Monthly Archives: August 2014

How I Fixed My Hoyt Pro Comp Elite’s Right Tear

After having the Hoyt Pro Comp Elite standard and XL versions out for a couple of years now, many people have come accustomed to having to work through issues of right or left tears and fighting the bow to achieve good tuning results. Continue reading

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Bow Build Up Part 6 Walk Back Tuning, Creep Tuning, Group Tuning, and Sight Tapes

Everything is starting to come together now and should be shooting very well at this point. The reason you do any type of tuning is to make the bow as forgiving as it can be, and more importantly, to make the bow custom fit to YOU and more forgiving for you. Tuning around your grip, your arrows, your strings, your arrow rest, your draw length, how you anchor, and how you execute. All of this is important and will help your bad shots land closer to the center of the target. There’s only a couple more steps that I like to take before I start shooting for scores and enjoying my new set up. Continue reading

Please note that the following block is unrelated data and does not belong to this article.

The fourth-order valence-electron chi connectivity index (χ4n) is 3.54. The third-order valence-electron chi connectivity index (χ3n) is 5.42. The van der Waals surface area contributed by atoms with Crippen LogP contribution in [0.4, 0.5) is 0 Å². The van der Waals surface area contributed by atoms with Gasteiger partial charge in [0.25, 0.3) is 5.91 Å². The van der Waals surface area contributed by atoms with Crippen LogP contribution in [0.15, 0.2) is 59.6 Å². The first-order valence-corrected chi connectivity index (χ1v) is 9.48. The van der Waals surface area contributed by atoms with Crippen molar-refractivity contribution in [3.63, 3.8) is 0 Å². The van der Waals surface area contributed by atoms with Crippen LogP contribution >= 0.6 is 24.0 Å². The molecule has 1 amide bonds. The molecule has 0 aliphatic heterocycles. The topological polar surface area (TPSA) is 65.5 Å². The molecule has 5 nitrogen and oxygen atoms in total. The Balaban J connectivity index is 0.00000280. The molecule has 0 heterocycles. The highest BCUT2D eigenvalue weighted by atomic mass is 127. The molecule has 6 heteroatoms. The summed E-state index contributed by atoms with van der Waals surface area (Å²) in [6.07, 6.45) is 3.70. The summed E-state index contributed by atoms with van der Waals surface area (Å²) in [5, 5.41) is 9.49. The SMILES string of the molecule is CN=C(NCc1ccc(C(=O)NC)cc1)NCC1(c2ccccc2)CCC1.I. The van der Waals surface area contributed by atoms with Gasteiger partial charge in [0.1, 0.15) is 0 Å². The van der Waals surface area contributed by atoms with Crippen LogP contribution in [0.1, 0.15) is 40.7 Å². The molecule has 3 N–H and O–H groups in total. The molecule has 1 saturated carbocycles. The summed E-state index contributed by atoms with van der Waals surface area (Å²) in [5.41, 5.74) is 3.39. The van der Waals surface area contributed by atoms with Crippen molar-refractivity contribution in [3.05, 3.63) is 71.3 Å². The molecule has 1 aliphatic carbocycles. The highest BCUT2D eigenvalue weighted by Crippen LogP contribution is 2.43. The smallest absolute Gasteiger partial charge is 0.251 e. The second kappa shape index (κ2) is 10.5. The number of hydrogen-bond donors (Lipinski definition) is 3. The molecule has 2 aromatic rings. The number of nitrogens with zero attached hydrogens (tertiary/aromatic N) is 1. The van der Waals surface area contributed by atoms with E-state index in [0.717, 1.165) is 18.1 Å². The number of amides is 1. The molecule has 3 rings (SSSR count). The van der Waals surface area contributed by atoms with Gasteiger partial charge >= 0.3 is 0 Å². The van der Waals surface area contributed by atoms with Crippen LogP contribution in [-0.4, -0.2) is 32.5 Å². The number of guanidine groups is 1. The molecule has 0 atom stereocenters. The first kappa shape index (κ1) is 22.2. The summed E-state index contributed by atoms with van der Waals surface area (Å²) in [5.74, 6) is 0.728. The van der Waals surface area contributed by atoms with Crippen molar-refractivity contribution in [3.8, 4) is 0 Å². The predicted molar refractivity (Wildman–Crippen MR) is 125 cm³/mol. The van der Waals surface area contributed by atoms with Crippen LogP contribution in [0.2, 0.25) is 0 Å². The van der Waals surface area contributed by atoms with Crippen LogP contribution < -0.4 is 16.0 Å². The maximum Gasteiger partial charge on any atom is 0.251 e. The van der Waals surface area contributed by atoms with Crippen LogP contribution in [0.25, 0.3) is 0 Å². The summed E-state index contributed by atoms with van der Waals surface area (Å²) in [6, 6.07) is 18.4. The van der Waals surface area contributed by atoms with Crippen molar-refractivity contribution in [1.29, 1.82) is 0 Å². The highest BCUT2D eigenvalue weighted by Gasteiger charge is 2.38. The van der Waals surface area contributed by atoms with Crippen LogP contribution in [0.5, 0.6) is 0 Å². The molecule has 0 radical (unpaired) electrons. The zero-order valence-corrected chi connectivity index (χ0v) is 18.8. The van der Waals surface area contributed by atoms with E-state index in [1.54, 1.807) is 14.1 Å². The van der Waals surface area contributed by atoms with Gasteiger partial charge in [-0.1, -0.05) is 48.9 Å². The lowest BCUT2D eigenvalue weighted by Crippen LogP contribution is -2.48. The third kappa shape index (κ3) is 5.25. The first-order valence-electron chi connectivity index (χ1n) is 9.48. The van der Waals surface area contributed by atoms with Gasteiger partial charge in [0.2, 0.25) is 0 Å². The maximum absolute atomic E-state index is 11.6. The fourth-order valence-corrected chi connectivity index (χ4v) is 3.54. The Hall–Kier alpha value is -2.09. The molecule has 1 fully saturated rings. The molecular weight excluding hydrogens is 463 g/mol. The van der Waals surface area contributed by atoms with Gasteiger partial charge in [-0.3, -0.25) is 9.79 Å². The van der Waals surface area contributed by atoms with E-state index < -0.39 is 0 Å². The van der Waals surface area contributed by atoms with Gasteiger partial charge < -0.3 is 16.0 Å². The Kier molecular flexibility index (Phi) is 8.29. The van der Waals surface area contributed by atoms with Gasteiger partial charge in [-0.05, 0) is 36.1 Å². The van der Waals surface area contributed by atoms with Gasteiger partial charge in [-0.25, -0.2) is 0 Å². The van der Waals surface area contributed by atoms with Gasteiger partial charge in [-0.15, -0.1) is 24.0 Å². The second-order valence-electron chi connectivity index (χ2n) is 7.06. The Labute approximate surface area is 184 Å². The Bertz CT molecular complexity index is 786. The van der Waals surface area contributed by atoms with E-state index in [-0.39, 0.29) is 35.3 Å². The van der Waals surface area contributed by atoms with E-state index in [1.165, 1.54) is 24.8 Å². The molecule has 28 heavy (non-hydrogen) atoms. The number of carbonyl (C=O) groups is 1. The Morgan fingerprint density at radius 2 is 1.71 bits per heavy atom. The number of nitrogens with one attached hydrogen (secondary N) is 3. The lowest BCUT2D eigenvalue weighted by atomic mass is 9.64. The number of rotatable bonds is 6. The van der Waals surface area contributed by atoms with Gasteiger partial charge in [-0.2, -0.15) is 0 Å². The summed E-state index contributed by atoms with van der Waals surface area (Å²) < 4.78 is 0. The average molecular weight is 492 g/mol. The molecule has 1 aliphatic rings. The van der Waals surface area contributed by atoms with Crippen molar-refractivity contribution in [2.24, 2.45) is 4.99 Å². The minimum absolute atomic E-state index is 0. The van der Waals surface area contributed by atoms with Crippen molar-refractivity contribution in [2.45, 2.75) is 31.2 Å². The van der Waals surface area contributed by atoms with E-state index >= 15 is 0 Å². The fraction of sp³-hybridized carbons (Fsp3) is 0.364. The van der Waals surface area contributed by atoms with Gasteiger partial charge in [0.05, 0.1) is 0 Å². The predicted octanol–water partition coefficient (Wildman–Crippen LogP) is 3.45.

Bow Build Up Part 5 Nock Tuning, Paper Tuning, Bareshaft Tuning

Now that I have my bow set up for draw length, draw weight, and holding weight, I will now start tuning for arrow flight. There are multiple different ways that everyone goes about doing this, but it all comes to the same conclusion. The methods I use and steps I take are what I’ve found that work best for me and are the easiest to replicate for myself. Over time though when I find something new, I do add or take away steps. I’m always wanting to try the next way of doing something because of my search for perfection. Continue reading

Bow Build Up Part 4 Partial Stabilizer Set-Up, String Angle, Hold Tuning

Keeping with the trend of moving down the bow and installing accessories, the next step I take is going through the first part of my Stabilizer Set-Up. Here is a link for you to follow that will explain this. (https://rcrchery.wordpress.com/2014/07/06/balancing-act/) What I will do is work through all of this process, except the fine tuning part of shooting and following my groups to determine the final adjustments. Continue reading